Somebody please get this man a gun.
Like, you know, approximately every other person in the world, I was caught totally by surprise by the original John Wick, a movie that looked like it was going to deliver yet another leaden, cliché-ridden action movie and instead turned up the heat on a tired genre and gave audiences a real jolt with its visual flair, strange world-building and wall-to-wall brilliant action sequences. John Wick: Chapter 2 has a lot riding on it and, in a lot of ways, it’s the polar opposite of the original, which didn’t have anything to lose and had no grand ambitions beyond providing a great thrill-ride. Chapter 2 is a very different film than the first film in the series. It doubles down on the arcane world of hitmen and mobsters by offering even more details and delving deeper into the rules and regulations that govern this world. And the tone is completely different. While the first film had a slick, modern flash to it, this film transplants its hero to Europe for a lengthy period of the film and indulges itself in a lush, gothic styled opera. There’s a stunning scene of Wick meeting up with one of his targets in her lavishly furnished bathroom that is just gorgeously shot and paced like the victim is a dying swan. It’s a scene that would never have been in the first film, but it works here. This film asks for a bit more of its leading man, however, and he isn’t quite able to deliver the acting goods, being required to try for a bit more nuance at times here. But the supporting cast is wonderful. Ian McShane is given a bit more emotional lifting to do, always a good move. Ruby Rose is a load of fun as the deaf, sardonic bodyguard and she looks great throughout the film, pulling off a weird, charming kind of David Bowie cosplay. Best of all, in my opinion, is Riccardo Scamarcio as the villain; his performance is pitch perfect, creating a slimy, cultured villain you love to hate. And the action is reliably good, at times, as in the final lengthy chase scene, intense and riveting. It still pulls off some tongue in cheek stuff really well; there’s a great bit in which Reeves & Common (quite good as a charismatic hitman) use silenced pistols to have a very surreptitious gunfight in the midst of a crowd of oblivious bystanders. The film is very consciously striving to be bigger and better than the original and, while I’ve heard a lot of people say it pulls it off, I don’t necessarily agree. It’s certainly wider in scope, but the film sometimes tries a bit too hard; the scene with Jimmy the cop in the original John Wick is one of the best moments in the film, but when he returns in this movie, it feels like lazy fan service and falls totally flat. This movie is certainly a movie with flaws and I consider the original to be kind of a perfect film that does everything right and never really puts a single step wrong. But then the pressure is on for this one and if it makes more mistakes, it’s also trying to do more and, while I don’t think it’s better than the first film, it’s still a striking, brilliantly executed movie and still a must see. Come year’s end, I’ll be interested to see if I’ve seen a better action movie. I get the feeling that, missteps included, Wick takes it in a walk. 4 stars.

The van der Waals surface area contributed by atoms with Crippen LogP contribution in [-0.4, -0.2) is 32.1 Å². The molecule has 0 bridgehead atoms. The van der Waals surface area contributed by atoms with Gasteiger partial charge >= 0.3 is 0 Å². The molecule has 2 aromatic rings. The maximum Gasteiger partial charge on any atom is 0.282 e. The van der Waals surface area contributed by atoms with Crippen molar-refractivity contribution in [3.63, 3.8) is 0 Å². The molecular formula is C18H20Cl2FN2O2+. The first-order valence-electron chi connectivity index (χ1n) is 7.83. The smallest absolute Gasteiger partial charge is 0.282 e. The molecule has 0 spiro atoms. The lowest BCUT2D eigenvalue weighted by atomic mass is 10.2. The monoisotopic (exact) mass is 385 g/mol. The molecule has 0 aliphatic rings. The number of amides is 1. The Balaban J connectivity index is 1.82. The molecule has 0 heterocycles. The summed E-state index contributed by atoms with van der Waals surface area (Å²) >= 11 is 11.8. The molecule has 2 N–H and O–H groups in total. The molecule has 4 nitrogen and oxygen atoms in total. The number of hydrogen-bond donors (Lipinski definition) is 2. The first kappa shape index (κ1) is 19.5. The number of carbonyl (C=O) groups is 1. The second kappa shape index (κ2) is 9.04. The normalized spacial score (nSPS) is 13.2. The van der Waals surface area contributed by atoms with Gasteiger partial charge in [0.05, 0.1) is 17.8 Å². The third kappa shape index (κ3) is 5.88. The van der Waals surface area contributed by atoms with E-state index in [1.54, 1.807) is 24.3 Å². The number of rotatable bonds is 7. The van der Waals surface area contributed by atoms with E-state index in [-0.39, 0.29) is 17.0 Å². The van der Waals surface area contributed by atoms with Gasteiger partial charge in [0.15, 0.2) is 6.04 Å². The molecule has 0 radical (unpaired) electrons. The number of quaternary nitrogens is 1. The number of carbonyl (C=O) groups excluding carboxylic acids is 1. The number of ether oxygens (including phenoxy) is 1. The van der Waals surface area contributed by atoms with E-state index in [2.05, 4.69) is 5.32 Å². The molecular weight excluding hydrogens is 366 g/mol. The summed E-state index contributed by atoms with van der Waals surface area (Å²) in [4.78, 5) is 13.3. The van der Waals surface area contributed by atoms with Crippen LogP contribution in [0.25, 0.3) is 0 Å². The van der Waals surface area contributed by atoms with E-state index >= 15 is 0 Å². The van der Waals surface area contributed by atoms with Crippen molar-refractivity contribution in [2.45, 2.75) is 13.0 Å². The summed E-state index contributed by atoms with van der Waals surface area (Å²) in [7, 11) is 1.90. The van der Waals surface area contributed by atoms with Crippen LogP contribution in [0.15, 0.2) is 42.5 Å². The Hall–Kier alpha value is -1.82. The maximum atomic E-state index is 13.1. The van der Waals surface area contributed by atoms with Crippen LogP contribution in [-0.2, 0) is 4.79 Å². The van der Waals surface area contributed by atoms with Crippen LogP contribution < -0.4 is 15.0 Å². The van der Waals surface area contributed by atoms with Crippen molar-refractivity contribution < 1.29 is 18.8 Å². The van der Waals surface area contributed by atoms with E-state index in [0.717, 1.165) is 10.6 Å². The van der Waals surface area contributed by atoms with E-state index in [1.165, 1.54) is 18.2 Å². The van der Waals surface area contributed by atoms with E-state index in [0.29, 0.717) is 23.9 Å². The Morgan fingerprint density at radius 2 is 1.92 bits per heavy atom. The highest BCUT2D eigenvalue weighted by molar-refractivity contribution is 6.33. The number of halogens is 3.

tl;dr – sequel has different tone from the lean, mean original, but the operatic melodrama works here mostly; a few missteps can’t derail this epic action film from landing like a ton of bricks. 4 stars.